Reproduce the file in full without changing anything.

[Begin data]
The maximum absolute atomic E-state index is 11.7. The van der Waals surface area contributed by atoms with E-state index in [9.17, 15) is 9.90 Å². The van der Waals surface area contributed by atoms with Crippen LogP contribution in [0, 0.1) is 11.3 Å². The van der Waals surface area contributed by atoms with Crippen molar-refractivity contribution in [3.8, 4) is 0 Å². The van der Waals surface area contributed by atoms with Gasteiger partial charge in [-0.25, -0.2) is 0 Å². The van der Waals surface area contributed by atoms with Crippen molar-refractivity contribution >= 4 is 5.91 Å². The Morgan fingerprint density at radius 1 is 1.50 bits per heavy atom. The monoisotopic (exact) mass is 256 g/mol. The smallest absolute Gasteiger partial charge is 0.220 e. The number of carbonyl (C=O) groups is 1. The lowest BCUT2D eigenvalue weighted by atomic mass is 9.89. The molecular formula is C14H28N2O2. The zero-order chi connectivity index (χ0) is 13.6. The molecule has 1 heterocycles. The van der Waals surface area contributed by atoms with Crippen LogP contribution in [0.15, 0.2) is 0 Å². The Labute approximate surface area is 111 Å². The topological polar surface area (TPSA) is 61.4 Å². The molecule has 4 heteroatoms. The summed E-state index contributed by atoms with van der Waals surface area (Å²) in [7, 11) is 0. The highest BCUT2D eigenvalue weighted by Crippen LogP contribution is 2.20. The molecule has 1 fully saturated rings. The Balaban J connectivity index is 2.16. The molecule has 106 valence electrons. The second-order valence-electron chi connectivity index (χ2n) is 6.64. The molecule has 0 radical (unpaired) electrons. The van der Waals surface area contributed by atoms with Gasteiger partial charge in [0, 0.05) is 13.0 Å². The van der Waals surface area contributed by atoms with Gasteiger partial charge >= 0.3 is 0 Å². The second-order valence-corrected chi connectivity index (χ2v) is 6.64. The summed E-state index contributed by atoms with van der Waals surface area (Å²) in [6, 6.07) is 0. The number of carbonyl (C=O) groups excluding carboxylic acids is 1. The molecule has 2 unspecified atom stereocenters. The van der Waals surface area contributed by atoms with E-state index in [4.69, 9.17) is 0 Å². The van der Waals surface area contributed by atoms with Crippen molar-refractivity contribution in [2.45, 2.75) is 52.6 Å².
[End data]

The maximum absolute atomic E-state index is 11.7. The van der Waals surface area contributed by atoms with E-state index in [9.17, 15) is 9.90 Å². The van der Waals surface area contributed by atoms with Crippen LogP contribution in [0, 0.1) is 11.3 Å². The van der Waals surface area contributed by atoms with Crippen molar-refractivity contribution in [3.8, 4) is 0 Å². The van der Waals surface area contributed by atoms with Gasteiger partial charge in [-0.25, -0.2) is 0 Å². The van der Waals surface area contributed by atoms with Crippen molar-refractivity contribution >= 4 is 5.91 Å². The Morgan fingerprint density at radius 1 is 1.50 bits per heavy atom. The monoisotopic (exact) mass is 256 g/mol. The smallest absolute Gasteiger partial charge is 0.220 e. The number of carbonyl (C=O) groups is 1. The lowest BCUT2D eigenvalue weighted by atomic mass is 9.89. The molecular formula is C14H28N2O2. The zero-order chi connectivity index (χ0) is 13.6. The molecule has 1 heterocycles. The van der Waals surface area contributed by atoms with Crippen LogP contribution in [0.15, 0.2) is 0 Å². The Labute approximate surface area is 111 Å². The topological polar surface area (TPSA) is 61.4 Å². The molecule has 4 heteroatoms. The summed E-state index contributed by atoms with van der Waals surface area (Å²) in [7, 11) is 0. The highest BCUT2D eigenvalue weighted by Crippen LogP contribution is 2.20. The molecule has 1 fully saturated rings. The Balaban J connectivity index is 2.16. The molecule has 106 valence electrons. The second-order valence-electron chi connectivity index (χ2n) is 6.64. The molecule has 0 radical (unpaired) electrons. The van der Waals surface area contributed by atoms with Gasteiger partial charge in [0, 0.05) is 13.0 Å². The van der Waals surface area contributed by atoms with Gasteiger partial charge >= 0.3 is 0 Å². The second-order valence-corrected chi connectivity index (χ2v) is 6.64. The summed E-state index contributed by atoms with van der Waals surface area (Å²) in [6, 6.07) is 0. The number of carbonyl (C=O) groups excluding carboxylic acids is 1. The molecule has 2 unspecified atom stereocenters. The van der Waals surface area contributed by atoms with E-state index in [4.69, 9.17) is 0 Å². The van der Waals surface area contributed by atoms with Crippen molar-refractivity contribution in [2.45, 2.75) is 52.6 Å².